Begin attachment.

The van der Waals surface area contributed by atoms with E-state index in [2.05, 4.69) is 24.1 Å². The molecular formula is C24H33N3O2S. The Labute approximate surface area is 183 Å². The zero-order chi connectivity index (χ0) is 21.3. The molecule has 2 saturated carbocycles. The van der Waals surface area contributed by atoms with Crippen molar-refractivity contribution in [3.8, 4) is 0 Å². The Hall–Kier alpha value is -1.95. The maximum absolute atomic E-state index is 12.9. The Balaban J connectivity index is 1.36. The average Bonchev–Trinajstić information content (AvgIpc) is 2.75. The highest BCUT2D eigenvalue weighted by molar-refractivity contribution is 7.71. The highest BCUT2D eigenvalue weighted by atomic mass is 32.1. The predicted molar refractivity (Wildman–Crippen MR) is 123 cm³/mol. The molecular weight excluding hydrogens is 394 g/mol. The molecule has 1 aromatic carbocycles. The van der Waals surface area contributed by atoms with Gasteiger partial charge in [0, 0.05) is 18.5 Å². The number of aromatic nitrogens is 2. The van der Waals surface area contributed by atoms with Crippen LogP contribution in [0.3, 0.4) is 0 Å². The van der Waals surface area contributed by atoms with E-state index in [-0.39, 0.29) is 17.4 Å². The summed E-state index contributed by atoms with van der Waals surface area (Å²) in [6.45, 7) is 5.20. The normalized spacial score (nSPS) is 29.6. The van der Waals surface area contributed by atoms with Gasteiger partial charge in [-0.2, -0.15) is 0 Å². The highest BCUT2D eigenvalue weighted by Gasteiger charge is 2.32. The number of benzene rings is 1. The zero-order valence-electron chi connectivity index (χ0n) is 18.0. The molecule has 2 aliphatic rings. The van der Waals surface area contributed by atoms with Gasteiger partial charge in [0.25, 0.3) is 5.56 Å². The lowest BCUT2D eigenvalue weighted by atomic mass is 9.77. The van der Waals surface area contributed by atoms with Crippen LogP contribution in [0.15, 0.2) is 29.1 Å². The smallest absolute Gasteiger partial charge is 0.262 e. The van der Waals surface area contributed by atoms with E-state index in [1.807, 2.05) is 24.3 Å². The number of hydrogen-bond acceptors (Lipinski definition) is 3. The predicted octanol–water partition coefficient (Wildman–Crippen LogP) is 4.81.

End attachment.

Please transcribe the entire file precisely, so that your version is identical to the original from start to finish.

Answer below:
The van der Waals surface area contributed by atoms with E-state index in [2.05, 4.69) is 24.1 Å². The molecular formula is C24H33N3O2S. The Labute approximate surface area is 183 Å². The zero-order chi connectivity index (χ0) is 21.3. The molecule has 2 saturated carbocycles. The van der Waals surface area contributed by atoms with Crippen molar-refractivity contribution in [3.8, 4) is 0 Å². The Hall–Kier alpha value is -1.95. The maximum absolute atomic E-state index is 12.9. The Balaban J connectivity index is 1.36. The average Bonchev–Trinajstić information content (AvgIpc) is 2.75. The highest BCUT2D eigenvalue weighted by molar-refractivity contribution is 7.71. The highest BCUT2D eigenvalue weighted by atomic mass is 32.1. The predicted molar refractivity (Wildman–Crippen MR) is 123 cm³/mol. The molecular weight excluding hydrogens is 394 g/mol. The molecule has 1 aromatic carbocycles. The van der Waals surface area contributed by atoms with Gasteiger partial charge in [0, 0.05) is 18.5 Å². The number of aromatic nitrogens is 2. The van der Waals surface area contributed by atoms with Crippen LogP contribution in [0.3, 0.4) is 0 Å². The van der Waals surface area contributed by atoms with E-state index in [-0.39, 0.29) is 17.4 Å². The summed E-state index contributed by atoms with van der Waals surface area (Å²) in [6.45, 7) is 5.20. The normalized spacial score (nSPS) is 29.6. The van der Waals surface area contributed by atoms with Gasteiger partial charge in [-0.2, -0.15) is 0 Å². The highest BCUT2D eigenvalue weighted by Gasteiger charge is 2.32. The number of benzene rings is 1. The zero-order valence-electron chi connectivity index (χ0n) is 18.0. The molecule has 2 aliphatic rings. The van der Waals surface area contributed by atoms with Gasteiger partial charge in [0.25, 0.3) is 5.56 Å². The lowest BCUT2D eigenvalue weighted by atomic mass is 9.77. The van der Waals surface area contributed by atoms with Crippen LogP contribution in [0.15, 0.2) is 29.1 Å². The smallest absolute Gasteiger partial charge is 0.262 e. The van der Waals surface area contributed by atoms with E-state index in [1.807, 2.05) is 24.3 Å². The number of hydrogen-bond acceptors (Lipinski definition) is 3. The predicted octanol–water partition coefficient (Wildman–Crippen LogP) is 4.81.